Commissioners were uncontested for seven of the 25 total seats on the commission. They are Bobby Franklin in District 3, Terry Scruggs in District 7, Sara Patton in District 9, John Gentry in District 11, Terry Ashe in District 12, Gary Keith in District 17 and William Glover in District 19. Eight commissioners opted not to seek re-election.
The Democrat sent questionnaires to each commission candidate in the contested races, along with requests for biographical information. The following are the candidates’ answers and information about them:
In District 25, Commissioner Jim Emberton didn’t seek re-election, and four candidates – Arlie Bragg, Preston George, John Wayne Hamblen and Justin Smith – qualified to run for the seat. Hamblen didn’t submit answers to the questionnaire.
What prompted you to seek office? Was it a personal initiative or did others encourage you?
Bragg:I always want to give back to the community and feel I have the skills to do the job. It was a perfect time as I am semi-retired.
George:It was a personal initiative, because I have always had a heart for service. I wanted to be apart of something bigger than myself. In the coming years, Wilson County will be faced with several challenges due to a growing population. I am running for the county commission because I believe I can offer a positive resolution in solving many issues that must be addressed in the coming years.
Smith:What prompted me to seek office was both personal, along with others encouraging me to run. First being personal, I personally know that I have the disposition, experience and skills to listen to and lead District 25. I also know we have had previous commissioners who have voted against basic cost-of-living raises for teachers and other county employees. Secondly, many approached me and asked for my consideration to run for District 25 commissioner to represent them during the time of rapid growth and change.
What are the most important issues in your race, and how do you plan to address them?
Bragg:In and near my district, we have plenty of traffic issues, and I plan to address them if elected. I will have to work with state officials to better a plan for traffic. We also need to support our teachers, police and firemen with better pay. Financial management will have to be addressed so taxes don’t go up.
George:There are three key issues to this race. First, we need to be sustainable in our growth. We need to maintain growth that must not erode the bedrock values of our county so that we can continue to keep Wilson County great. I would be in support of a six-month moratorium. This would stop all building and allow us the opportunity to be able to address infrastructure concerns to become sustainable and not reactive. Secondly, infrastructure in the county needs to be addressed. I believe we need to improve current roads and tailor current and future roads to the growth we are seeing and will continue to see. Finally, We need to properly fund our schools. We are seeing a lot of growth, and with growth comes the need for more schools. By increasing our impact fee to just $6,000, it would allow the county to meet the bond issue, not have to increase the property taxes and still maintain an competitive price for impact fees in Tennessee.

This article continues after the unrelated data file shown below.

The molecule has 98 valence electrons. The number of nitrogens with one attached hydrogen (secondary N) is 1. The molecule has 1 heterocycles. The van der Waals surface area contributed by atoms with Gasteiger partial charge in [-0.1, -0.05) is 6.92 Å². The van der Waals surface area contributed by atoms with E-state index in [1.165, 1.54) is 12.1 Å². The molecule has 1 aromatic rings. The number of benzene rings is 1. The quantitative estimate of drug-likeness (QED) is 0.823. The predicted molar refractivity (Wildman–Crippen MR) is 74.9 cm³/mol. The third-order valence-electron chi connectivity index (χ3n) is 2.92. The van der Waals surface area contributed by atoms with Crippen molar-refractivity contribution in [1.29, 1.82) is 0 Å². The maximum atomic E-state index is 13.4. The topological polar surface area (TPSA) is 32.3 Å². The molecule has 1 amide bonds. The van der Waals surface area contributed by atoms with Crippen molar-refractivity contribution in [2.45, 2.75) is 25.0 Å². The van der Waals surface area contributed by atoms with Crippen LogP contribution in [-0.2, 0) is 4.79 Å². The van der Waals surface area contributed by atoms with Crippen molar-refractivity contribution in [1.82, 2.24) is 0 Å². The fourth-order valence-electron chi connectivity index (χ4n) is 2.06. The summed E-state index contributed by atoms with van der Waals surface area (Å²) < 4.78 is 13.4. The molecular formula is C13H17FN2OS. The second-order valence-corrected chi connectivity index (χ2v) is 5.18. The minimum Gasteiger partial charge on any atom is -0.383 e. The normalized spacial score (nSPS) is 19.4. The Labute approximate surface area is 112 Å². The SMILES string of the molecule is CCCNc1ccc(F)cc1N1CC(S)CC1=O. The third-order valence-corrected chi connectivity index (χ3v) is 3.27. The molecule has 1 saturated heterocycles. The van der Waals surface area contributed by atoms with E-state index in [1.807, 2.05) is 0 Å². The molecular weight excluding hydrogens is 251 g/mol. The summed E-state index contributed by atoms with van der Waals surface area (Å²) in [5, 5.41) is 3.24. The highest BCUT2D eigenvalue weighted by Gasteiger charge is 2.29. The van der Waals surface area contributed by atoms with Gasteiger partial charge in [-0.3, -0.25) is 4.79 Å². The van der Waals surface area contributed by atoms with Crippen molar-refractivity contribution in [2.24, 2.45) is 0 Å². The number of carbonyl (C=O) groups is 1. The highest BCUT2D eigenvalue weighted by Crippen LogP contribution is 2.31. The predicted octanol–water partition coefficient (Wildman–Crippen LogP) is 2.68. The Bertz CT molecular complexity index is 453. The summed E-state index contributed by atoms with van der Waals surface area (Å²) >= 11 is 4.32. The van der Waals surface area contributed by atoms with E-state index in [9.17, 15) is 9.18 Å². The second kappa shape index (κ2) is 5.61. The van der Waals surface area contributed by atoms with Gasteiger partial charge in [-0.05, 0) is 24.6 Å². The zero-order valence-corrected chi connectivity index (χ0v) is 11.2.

Smith:The most important issues in my race, I believe, is to first work with both Mt. Juliet and Lebanon city governments to make sure the we all work together as a team. Secondly, we need to help manage the growth that has impacted District 25 in this current and near future time. Thirdly, I want to address the safety concern in some of the road areas that lie in our area, for example Lebanon Road at West Elementary School, along with East Division Street that travels from State Route 109 to Mt. Juliet Road. Safety is one of my top priorities.
Think of our county 20 years from now. Name three things that must be addressed now to make it better for the children of this county.
Bragg:We need to focus on education, employment and most of all safety in our communities and our county.
George:We are blessed to have one of the top performing school systems across the state. To maintain these standards, we must address teachers’ salary to retain our hardworking and dedicated teachers. Secondly, we must insure that we provide the safest school environment for our children. Finally, we must provide our children with the most effective and state-of-the-art resources in education to insure our students are not only college ready, but also career ready.
Smith:Thinking of our county 20 years from now, the three things that must be addressed now to make it better for the children of this county are to invest in the generations to come which our children are our greatest assets. The education and experience we give them will set the tone for the kind of world they create after we are gone. Secondly, we need to invest in the safety and quality of our children’s education, not just the buildings in which they learn. Thirdly, we need in invest in the teachers who we place in the classroom from the level of pay to the benefits that the county offers. To obtain and to keep great teachers and leaders, you must appreciate them and invest in them.
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